Your Security Policy Is So Lame

Published: 2015-08-02
Last Updated: 2015-08-02 00:20:56 UTC
by Russell Eubanks (Version: 1)
4 comment(s)

Every person should avoid lame security policies because of the lack of clarity they leave behind. Often times we find ourselves forced into creating security policies due to compliance requirements. Is there a way to lean into this requirement and get value beyond the checkbox? I certainly think so and would like to share some ideas on how you can do this as well.
I personally avoided being the “policy guy” until the patience of my management had finally expired. It was truly the job that none on the team wanted and it was my turn. My first step was pulling a security policy template book off the shelf. I remember that dust covered book very well. When working on the security policies, unexpectedly and out of no where it suddenly occurred to me - there is a great amount of influence when security policies are done properly. Sure, there are meetings with people who are not on your team, but working together is how anything meaningful gets done these days. I found that by working together with key business areas that security policies could be written so that more than just the auditor was interested in them.
The following are several tips and tricks you can use to make sure you move from "no good to great” security policies. 
  • Do not fail to add an expiration date to your security policies. Otherwise they get stinky, just like that jar of mayonnaise in your refrigerator. This will force you to both review and update them on a regular basis or risk being embarrassed because they are out of date.
  • Do not ask anyone to memorize your security policies. Why waste time memorizing a reference document? Spend your time doing something meaningful instead, such as reviewing ways to implement the 20 Security Controls in your company.
  • Do not use your security policy as an attempt to control small and often times personal issues. Instead, make sure your security policy addresses specific risk in your organization. Without a direct mapping to risk, it will be very easy to have too many security policies scattered all over the place.
  • Do not have too many security policies. I recommend you hold up both hands right now and wiggle your fingers as you consider how many security policies you might actually need. I’ll wait.
  • Will violation of your security policy eventually lead to the policy violator realizing their opportunity to violate security policy at a different company? It should - Otherwise your document is really a suggestion and not a policy.
  • Do have your security policy stored in one single and easy to find location? It would be a shame to spend all that time and no one ever read your security policies. Reminds me of that story about a tree that falls in the forest.
One of the very best security policy resources you will find is just a click away at the SANS Institute website. Specifically, the SANS Information Security Policy Templates. There you will readily find many examples that you can customize and make your own.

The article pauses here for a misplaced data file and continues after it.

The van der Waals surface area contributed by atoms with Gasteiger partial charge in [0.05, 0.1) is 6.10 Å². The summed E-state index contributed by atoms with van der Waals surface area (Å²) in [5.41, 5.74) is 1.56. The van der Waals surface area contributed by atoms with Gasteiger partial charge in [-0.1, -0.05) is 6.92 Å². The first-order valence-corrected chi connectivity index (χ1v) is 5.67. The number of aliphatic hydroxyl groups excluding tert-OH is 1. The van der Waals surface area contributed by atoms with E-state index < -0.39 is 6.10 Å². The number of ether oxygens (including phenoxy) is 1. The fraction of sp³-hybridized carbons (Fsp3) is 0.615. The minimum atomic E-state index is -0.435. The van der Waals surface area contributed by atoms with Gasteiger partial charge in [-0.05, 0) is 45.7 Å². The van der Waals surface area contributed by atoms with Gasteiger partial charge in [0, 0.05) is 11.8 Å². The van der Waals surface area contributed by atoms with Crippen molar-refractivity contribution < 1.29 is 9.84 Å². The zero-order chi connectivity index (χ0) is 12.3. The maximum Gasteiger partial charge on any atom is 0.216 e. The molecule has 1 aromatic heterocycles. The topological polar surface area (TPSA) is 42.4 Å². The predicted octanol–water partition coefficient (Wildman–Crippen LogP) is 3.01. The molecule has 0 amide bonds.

What are you doing to make sure your security policy is not lame? Use the comments section to share what has worked for you.
Russell Eubanks
Follow me on Twitter @RussellEubanks
Keywords: Policy
4 comment(s)


Two words: Be concise. The fastest way for a policy to end up in the proverbial back of the dusty shelf is for it to be full of redundant language and unnecessary legalese. Are you hung up on your user community surfing porn? Great: Mention it once, mention it clearly, and move on. If you want to remind people about it, save it for the awareness program - don't repeat it 17 times in your written security policy.

Another way to help is to separate the user-facing policies from the IT facing procedure or standards documents. The specialist in the marketing department doesn't need to read about how you perform monthly penetration tests or patch your servers.
@BeigeHat - You are right - Security Policies that are full of IT jargon and acronyms are a disservice to everyone. It is easy for us technologists to use hide behind own language. Fight that urge.

Real business value emerges when we are able to clearly communicate with those who are outside our teams. To me this is a great litmus test - can someone who does not work in technology understand the security policy both quickly and clearly.

Most security policies are so fluffy that you can't get any technician to read them, and comply to them. For the technical stuff to have any value, you must be clear to the letter. If you write that encryption must be used, then you need to say which encryption methods are allowed for say HTTPS. Otherwise XOR is the algorithm that is preferred, or 56-bit DES. And 123qweasd 1qaz2wsx are considered strong password unless people are told otherwise, since they are not dictionary words. You can't blame anybody for their interpretation of interpretable information.

Thing needs to end up in tech specs as they are called in IBM jargon. And clearly define what you mean by words like must, should etc. Only requirements, not recommendations are implemented by the operations people.

And for end-user facing policies, have HR write the text in a language they expect the average end-user to understand, and have HR distribute it.

A security policy is everything from a half page management approved principles down to a 1000+ pages tech specs collection.
Base your policies on a chosen and agreed upon standard framework (NIST CSF, COBIT etc.)so you can have consistency and a common nomenclature, don't make them up out of thin air. Once you've done that, select the technical controls and metrics that will be used to measure and enforce compliance with those policies.

I've seen too many people just make up policies and it tends to muck up the works with inconsistencies.

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